Production I.G> WORK LIST> Oblivion Island> SPECIAL FEATURE> Interview with Naoyoshi Shiotani (3)

Interview with Naoyoshi Shiotani (3)

Naoyoshi Shiotani
Born in 1977, Shiotani is one of Japan's most promising young animation creators. His early works include TV series Windy Tales (key animation supervisor, 2004) and Blood+ (2005), for which he also directed the kaleidoscopic third opening film, Colors of the Heart (check our special feature here), selected in competition for the 11th Holland Animation Film Festival. His directorial debut, Tokyo Marble Chocolate (2007) was awarded with the Grand Prize in the Feature Films Section of SICAF 2008. Shiotani joined the staff of Production I.G's first 3DCG animated feature film, Oblivion Island: Haruka and the Magic Mirror as storyboard artist an animation director, but also contributed the island design concept and designed Cotton, the sheep-shaped plush doll that belongs to the protagonist, Haruka.


You mentioned that you designed Cotton, which appears to be a key character to the movie. Can you tell us what inspired you in creating this lovely sheep doll?
Cotton is the stuffed animal everybody has had when he/she was a kid. I wanted everyone in the audience to relate with and overlap his/her own personal childhood memories the very instant Cotton appears on screen. His role in the movie is the answer to the question, if a toy could be given the opportunity to move and talk, what would he say?
Cotton is a neglected childhood treasure who has the chance to meet up again with his owner, the very person that left him lying around and eventually forgot him. To the movie's main theme extent, Cotton is one of the most emblematic characters of the story.

"I wanted Cotton to be cute in his appearance and movements. I went through a process of trial and error, and I concluded that he would look cuter if his facial expression were fixed, unchangeable. The risk was to have a very creepy doll, so I came up with the idea of using buttons for the eyes" (Naoyoshi Shiotani).

Animation director, storyboard artist, character designer, art concept designer... anything else?
Oh, well, if I really have to mention it... I also contributed the details for several objects appearing in the movie, but one object I designed from the very beginning was Haruka's mirror. You may notice two sunflowers decorating the mirror. In the language of flowers, sunflower stands for "I'm always with you," which is obviously connected with the role of Haruka's mother in the film. Incidentally, I used the sunflower image in Tokyo Marble Chocolate, too. I'm wondering how many people noticed it, though...

Haruka's mirror, decorated with two sunflowers. This decoration has a special meaning related to the movie's main theme.

How about Haruka? What kind of design did you aim for, and what challenges did you face?
Creating Haruka was perhaps the most difficult task in this project. We wanted a convincing modern Japanese high-school girl, but we needed to find the right balance between realism and animation style. We wanted her to be cute but not a stunning beauty. We wanted the cuteness typical of Japanese 2D animation, but we had to translate it as to fit into a 3DCGI movie. I had the designer come up with literally hundreds of ideas, and choosing among them was like a sort of movie audition. I have to add that for the final Haruka, we also received the precious contribution of Kazuchika Kise, one of I.G's veteran animators, who also happens to be my mentor. As you see, even if you work in 3D, the experience of 2D animators is invaluable.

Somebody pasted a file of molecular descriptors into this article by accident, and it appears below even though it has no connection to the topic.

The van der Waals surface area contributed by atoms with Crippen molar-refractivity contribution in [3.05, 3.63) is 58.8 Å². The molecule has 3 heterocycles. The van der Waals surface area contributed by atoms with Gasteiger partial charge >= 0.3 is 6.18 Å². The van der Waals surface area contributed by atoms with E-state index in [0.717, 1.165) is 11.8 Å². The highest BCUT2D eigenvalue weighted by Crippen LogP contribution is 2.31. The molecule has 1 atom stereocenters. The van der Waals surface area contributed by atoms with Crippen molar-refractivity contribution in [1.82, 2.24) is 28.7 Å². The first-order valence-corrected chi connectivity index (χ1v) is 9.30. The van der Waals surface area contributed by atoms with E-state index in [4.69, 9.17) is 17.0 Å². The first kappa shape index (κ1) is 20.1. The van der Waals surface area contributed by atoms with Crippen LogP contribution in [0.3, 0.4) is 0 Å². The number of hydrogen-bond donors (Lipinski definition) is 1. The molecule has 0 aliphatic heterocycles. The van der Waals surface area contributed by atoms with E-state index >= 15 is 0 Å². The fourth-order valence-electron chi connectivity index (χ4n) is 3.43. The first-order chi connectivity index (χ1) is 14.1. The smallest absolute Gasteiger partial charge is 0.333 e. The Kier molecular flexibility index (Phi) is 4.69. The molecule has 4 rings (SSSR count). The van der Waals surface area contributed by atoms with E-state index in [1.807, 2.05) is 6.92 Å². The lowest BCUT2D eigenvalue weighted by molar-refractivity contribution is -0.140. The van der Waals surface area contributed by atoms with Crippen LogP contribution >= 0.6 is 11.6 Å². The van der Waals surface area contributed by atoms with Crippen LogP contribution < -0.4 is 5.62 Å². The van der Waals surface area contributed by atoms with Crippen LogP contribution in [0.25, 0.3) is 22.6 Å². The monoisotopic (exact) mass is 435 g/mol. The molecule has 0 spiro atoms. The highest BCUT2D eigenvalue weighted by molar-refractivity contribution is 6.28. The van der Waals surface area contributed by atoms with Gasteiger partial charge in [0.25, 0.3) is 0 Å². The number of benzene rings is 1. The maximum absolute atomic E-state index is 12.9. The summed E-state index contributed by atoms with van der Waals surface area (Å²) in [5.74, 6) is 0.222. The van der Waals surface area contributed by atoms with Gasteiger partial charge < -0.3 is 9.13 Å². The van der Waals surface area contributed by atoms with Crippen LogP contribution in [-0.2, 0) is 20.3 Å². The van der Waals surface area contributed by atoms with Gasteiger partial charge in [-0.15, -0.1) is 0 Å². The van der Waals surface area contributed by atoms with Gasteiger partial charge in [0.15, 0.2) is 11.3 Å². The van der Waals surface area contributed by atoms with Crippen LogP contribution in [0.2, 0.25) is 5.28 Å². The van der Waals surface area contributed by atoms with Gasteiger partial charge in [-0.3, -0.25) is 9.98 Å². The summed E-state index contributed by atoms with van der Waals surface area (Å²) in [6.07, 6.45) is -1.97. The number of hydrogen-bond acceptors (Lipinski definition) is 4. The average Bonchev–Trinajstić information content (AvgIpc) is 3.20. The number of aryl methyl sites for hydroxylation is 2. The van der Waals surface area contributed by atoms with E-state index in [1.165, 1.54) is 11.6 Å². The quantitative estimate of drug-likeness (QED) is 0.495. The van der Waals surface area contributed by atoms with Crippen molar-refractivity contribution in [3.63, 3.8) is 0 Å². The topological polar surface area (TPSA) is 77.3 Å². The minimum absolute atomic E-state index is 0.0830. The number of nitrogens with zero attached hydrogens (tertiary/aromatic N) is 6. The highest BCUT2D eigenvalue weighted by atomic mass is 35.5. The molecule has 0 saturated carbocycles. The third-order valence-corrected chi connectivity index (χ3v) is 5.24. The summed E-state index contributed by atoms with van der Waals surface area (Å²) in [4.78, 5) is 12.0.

The relationship between Haruka and her father appears to be central to the movie.
As the title (Hottarake no Shima) suggests, this movie revolves around the concept of hottarake, that in English you may translate in different ways, from neglect to abandon to forget, not because of malice but because of unintentional carelessness. This concept does not necessarily refer to something tangible. As it is said in the film, we abandon even our memories without realizing it. This movie tells that we should care more about feelings. We should never forget what is really important for us and the people around us, and it is something you can't see or grab with your hands.
The movie does not tell what happened to little Haruka after her mother dies, but we can easily imagine a lot when we see 16-year-old Haruka take her frustration out of her workaholic father in a never-ending arguing on everything.
I have no direct experience of other countries, but in many Japanese families there's not enough time for proper communications between parents and children, because we all are apparently too busy in doing something else. Members of the same family have difficulty in understand each other because communication, or the time necessary for it, is being neglected.
I'd be happy if, after watching the film, people would stop for a while and think about their parents, then go home and start to communicate over dinner or any other occasion.

(3 - to be continued)